“Defenestrate” just means “to throw out of a window.” And apart from sounding like the punch line to a joke about Daleks … there has been a surprising amount of defenestration in Czech history. And almost all of it has been connected religious wars.
In the 8th century, a document was written that had a lasting impact on the course of medieval Europe. The Donation of Constantine granted a large amount of Roman Empire land and power to Pope Sylvester I and his successors. It was a fake.
While he's known primarily as the astronomer who promoted the idea of a heliocentric solar system, Copernicus was also a master mathematician and a doctor. He worked for the church his entire life, and wrote a manuscript on devaluation of currency.
Great Zimbabwe was a massive stone city in southeastern Africa that was a thriving trade center from the 11th to 15th centuries. But when Europeans first learned of it in the 16th century, they were certain it wasn't African at all.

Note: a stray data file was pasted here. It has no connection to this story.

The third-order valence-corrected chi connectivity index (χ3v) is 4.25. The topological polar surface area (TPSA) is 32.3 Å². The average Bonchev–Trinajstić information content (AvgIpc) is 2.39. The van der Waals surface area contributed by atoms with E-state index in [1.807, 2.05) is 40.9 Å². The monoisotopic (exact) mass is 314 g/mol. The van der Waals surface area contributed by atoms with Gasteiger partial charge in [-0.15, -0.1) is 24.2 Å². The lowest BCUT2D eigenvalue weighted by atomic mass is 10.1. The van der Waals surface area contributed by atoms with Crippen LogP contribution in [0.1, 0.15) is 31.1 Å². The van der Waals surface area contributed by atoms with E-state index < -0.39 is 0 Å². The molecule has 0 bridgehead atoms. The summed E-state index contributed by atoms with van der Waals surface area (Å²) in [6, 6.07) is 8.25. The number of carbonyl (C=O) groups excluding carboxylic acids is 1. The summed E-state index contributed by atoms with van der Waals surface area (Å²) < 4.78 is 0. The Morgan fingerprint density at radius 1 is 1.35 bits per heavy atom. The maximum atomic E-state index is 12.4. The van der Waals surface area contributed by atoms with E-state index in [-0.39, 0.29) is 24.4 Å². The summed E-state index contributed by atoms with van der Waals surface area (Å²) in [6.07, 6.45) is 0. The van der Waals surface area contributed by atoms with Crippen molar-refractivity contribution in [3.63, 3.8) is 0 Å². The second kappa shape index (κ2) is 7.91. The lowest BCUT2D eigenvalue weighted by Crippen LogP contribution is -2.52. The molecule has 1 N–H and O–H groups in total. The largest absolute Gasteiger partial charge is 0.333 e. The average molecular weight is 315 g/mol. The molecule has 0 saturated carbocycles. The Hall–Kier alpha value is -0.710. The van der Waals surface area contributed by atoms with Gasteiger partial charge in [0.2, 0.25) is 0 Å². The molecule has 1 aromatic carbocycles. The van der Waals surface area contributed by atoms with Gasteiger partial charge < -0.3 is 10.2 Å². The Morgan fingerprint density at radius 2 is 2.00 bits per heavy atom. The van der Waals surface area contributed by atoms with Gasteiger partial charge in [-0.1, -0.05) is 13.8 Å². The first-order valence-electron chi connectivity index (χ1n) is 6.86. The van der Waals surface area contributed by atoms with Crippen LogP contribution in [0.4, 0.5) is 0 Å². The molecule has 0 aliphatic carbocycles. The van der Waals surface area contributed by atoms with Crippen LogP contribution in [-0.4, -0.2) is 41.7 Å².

While Michelangelo's sculpture of Mary holding the deceased body of Christ is the most famous depiction of that moment in art, that scene has been the focus of many works. And once, the famous version took a trip across the ocean.
A handsome playboy who once courted Queen Elizabeth I, Eric started his time as king with focus and ambition. But his paranoia led him to alienate the aristocracy, fall into violent rages and stab a captive noble to death. Read the show notes here.
The Voynich manuscript is named after Wilfrid Voynich, who acquired it in 1912 from a Jesuit library. There are many theories as to what this book from the 1400s contains, but no one knows whether it's a cypher text, a lost language or gibberish.